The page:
A Brief History of the Second World War Essay

Though the 20s began with a favorable outlook for peace, near the end of the decade and throughout the 30s the clouds of war were forming. Dictators arose in countries dissatisfied with the results of the previous war, World War I. Nations such as Germany, Italy, and Japan took aggressive actions against other nations and neither the League of Nations nor other democratic countries were able or willing to stop them. Multiple methods were suggested to deal with Hitler and his forces. British Prime Minister Chamberlain suggested a policy of appeasement. Actions taken only dredged Europe closer to war. The debate over the causes of World War II provides different perspectives.

One of the possible causes of World War II is the failure of the League of Nations. The League of Nations did not include all nations of the world and also had no army of their own. When Italy attacked Ethiopia, the emperor of Ethiopia appealed to the League of Nations for help. The response was ineffective. According to Haile Selassie, the Ethiopian emperor, the League of Nations should have stopped the invasion, and if the aggressors were not stopped, they will continue to take over more and more nations. (Doc 2.) Hitler was becoming more and more powerful as leader of Germany, and declared that he would tear up the Versailles Teaty. In an excerpt from Mein Kampf, Hitler suggested that Germany would need to use force to get what it wants. This method alone could seem threatening enough to draw Germany closer to war. (Doc 1.) Hitler had also began rearming Germany, and sending his battalions into the Rhineland’s demilitarized zone. He used the excuse that stationing troops marked the close of the struggle for German equality status and with that re-won equality the path is now clear for Germany’s return to European collective cooperation. Paris was infuriated by Germany’s treaty violations. They wanted Germany to remove their forces aand appealed to the League of Nations, declaring that there will be no negotioation with Germany so long as a single German soldier remained in the Rhineland. (Doc 3.)

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The policy of appeasement adopted by Prime Minister Neville Chamberlain also
was a likely cause of the war. Appeasement was to give in to opressors’ demands so long as they are reasonable. The policy of appeasement enabled Germany to gain what they wanted and made them over ambitious and willing to go for more. Germany wanted to take control of the Sudetenland region of Czechoslovakia. The Munich Agreement allowed Germany to take the land, so long as they promised to not take over any other parts of Czechoslovakia. At the Munich Conference, Czechoslovakia was forced to give up its land against its will. (Doc 4.) The Munich Agreement was described as “a desperate act of appeasement at the cost of the Czechoslovak state, performed by Chamberlain and French premier, Daladier, in the vain hope that it would satisfy Hitler’s stormy ambition, and thus secure Europe a peaceful future.”

The agreement was described as useless due to the fact that the Czech defenses were very strong and that German officials were actually prepared to attempt to remove Hitler if he has continued to move toward war. (Doc 7.) Chamberlain wanted appeasement so that he could do anything necessary to prevent a war in Europe. He wanted to preserve the peace for another generation. However, he said that he would fight, but on much larger issues, such as a nation making up its mind to dominate the world by fear of its force. (Doc 5.) Winston Churchill disagreed with the policy of appeasement. He had always held the view that keeping peace depends on holding back the aggressor. He appealed to the government saying that Britain, together with France, and other powers should guarantee the security of Czechoslovakia. If that course had been followed, events would not have fallen into this disastrous state. He believed that all of the opportunities to stop the growth of Nazi power had been thrown away with the giving up of Czechoslovakian land to the Germans. (Doc 6.) Another view of appeasement was presented that stated that Germans were the ones who put Hitler in power, and they were the only ones who could turn him out. Hitler had come to power constitutionally, elected the chancellor of Germany, and the German people loved and supported him.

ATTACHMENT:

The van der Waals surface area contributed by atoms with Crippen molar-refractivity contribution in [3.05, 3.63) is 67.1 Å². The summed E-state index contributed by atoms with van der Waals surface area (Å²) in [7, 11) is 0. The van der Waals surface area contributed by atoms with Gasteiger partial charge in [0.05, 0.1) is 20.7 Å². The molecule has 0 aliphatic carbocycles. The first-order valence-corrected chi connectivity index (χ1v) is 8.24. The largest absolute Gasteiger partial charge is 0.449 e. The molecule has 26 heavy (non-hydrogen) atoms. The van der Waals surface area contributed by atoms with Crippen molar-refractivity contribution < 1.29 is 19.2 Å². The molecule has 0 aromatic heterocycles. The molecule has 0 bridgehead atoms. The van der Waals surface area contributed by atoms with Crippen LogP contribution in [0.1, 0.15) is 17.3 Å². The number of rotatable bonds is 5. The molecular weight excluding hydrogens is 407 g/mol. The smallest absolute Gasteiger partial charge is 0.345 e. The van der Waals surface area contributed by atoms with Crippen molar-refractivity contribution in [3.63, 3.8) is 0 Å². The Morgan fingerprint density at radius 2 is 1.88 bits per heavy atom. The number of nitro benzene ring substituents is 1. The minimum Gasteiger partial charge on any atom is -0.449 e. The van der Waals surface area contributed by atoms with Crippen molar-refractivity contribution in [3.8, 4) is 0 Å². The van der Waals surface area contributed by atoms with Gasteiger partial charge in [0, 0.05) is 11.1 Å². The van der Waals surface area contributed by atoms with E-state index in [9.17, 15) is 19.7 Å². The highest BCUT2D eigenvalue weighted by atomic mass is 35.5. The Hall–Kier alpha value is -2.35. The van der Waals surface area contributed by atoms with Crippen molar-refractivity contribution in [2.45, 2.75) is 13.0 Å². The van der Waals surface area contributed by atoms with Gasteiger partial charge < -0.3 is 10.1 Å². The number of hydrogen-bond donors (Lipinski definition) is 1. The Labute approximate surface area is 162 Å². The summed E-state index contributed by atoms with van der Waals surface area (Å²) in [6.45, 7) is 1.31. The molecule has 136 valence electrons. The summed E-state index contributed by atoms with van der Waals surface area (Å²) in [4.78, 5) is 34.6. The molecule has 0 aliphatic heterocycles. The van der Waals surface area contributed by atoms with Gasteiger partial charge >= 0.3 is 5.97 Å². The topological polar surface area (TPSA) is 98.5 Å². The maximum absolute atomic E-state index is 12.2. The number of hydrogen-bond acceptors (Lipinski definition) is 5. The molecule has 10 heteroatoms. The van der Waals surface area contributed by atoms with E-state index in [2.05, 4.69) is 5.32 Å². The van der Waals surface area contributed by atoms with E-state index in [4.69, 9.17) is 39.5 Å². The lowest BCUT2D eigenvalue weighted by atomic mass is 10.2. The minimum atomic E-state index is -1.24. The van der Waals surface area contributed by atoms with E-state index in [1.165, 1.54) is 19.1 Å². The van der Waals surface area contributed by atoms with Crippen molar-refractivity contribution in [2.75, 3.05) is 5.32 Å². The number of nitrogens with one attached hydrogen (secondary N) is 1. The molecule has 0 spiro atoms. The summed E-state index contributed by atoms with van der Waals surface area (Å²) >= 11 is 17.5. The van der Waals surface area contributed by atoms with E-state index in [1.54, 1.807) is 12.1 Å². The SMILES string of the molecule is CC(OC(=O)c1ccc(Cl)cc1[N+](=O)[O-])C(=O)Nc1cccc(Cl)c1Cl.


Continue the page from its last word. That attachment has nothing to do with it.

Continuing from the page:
It was also stated that the appeasers feared that the defeat of Germany would be followed by a Russian domination over much of Europe. (Doc 8.) Neither the people nor the government of Britain and France were prepared for a war. Before September 1939, Hitler had done nothing that any major power considered dangerous enough to warrant starting a major war. Britain sought to appease Hitler and the French feared a repetition of the lives lost in the first World War. Hitler seemed to do nothing wrong until he called the invasion on Poland, which kickstarted World War II. (Doc 9.)

The causes of World War II were a buildup of many things, such as the League of Nations failing, the policy of appeasement, and Hitler’s growing ambition. Though Hitler’s invasion of Poland marked the clear beginning of the war, all of the before mentioned causes aided in the starting of the war. Appeasement was proven to be a rather ineffective solution to Hitler’s aggression, only getting him closer to his desired domination of Europe. If Hitler was never given the land in Czechoslovakia, things may have played out differently in the long run.


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